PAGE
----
Fifth Generation Fighter Jet

The agreement between the Russian and Indian governments on Joint Development of a Prospective Multifunction Fighter was signed on 18th October, 2007. A year earlier, the Indian side had sent the requirements and characteristics of the future aircraft to the Russian side, but these requirements were generally ignored, since Russia decided to focus on the “joint modification” of the Russian PAK FA (T-50) plane instead of on joint development of the prospective fighter.

In December 2008, a general contract was signed for the development of the fighter, and in December 2010, the contract for the development of the preliminary draft was signed for $295 million. This project was completed by June 2013, instead of the planned 2012, after which both sides were to have approved it and transitioned to the building, testing, and production stages for the fighter. This did not happen due to unresolved issues.

In early 2014, it became known that the Indian Air Force’s major complaints were about the Russians’ reluctance to allow them full access to technology (even though from a financial standpoint this project was evenly split), the fact that the fighter did not conform to New Delhi’s requirements (particularly in relation to the engine and radar), and its price. Currently, prototypes of PAK-FA use the Saturn AL-41F1 engines, which are used by the Russian 4++ generation fighters, such as Sukhoi Su-35. The Russia PO Saturn Corporation announced in 2015 that the prototype of the second engine is expected to be ready for ground testing in the same year (but in fact the ground testing began in 2016). According to The Avionist report, the new engine shall be ready for the series production by 2020, with the first prototype being completed by 2016, and flight tests planned to happen in 2017.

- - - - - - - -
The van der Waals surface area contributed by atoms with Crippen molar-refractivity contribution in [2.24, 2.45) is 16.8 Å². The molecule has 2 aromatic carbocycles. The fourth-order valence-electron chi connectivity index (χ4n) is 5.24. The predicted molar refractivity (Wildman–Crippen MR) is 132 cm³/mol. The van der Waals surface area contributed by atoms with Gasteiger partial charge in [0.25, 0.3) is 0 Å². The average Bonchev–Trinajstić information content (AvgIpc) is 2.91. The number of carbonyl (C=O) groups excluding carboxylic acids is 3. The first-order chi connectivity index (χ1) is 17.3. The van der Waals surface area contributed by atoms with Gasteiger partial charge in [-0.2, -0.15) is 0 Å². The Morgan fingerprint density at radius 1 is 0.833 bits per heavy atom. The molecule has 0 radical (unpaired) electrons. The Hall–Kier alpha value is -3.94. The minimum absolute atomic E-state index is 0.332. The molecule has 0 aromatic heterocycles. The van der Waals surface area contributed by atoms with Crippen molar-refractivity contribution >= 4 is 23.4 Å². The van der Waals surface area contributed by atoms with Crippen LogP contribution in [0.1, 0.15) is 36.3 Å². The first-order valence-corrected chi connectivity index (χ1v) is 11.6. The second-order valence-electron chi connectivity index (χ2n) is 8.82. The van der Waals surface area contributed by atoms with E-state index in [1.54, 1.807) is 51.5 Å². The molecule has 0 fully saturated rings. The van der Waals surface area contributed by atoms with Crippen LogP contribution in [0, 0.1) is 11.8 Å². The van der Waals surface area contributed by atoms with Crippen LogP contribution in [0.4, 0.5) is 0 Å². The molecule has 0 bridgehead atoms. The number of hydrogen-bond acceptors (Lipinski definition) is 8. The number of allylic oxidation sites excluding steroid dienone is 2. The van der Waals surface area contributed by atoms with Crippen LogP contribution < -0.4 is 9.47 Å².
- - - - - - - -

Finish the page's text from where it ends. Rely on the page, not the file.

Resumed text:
This information is confirmed by Russian open sources. At the end of 2017, there will be the first flight tests of a new engine for the PAK-FA. At the same time the series production of the PAK-FA for the Russian Air Forces is expected in 2017. It means, that the Russian Air Forces will receive fifth generation fighters with engines, currently used in 4++ generation fighters.

However, India wants to have new, more powerful engines in all the fifth generation fidgets. If so, India will have to wait until the beginning of series production of new engines, fifth generation fighter equipment with these engines, commission these fighters by the Russian Ministry of Defence for the national Air Forces, and only after that India will be able to receive the first bunch of fifth generation fighters with new engines.

In March 2016, Sergei Goreslavsky, Deputy Director of Russia’s arms exporting company, Rosoboronexport, told reporters during the Defexpo’16 in India: “The work is going on schedule, the draft design and development contract is currently being prepared after which the roadmap on the plane’s production will be determined. The negotiations are conducted constantly and intensively, but you can't jump over your own head, because everything should be agreed upon".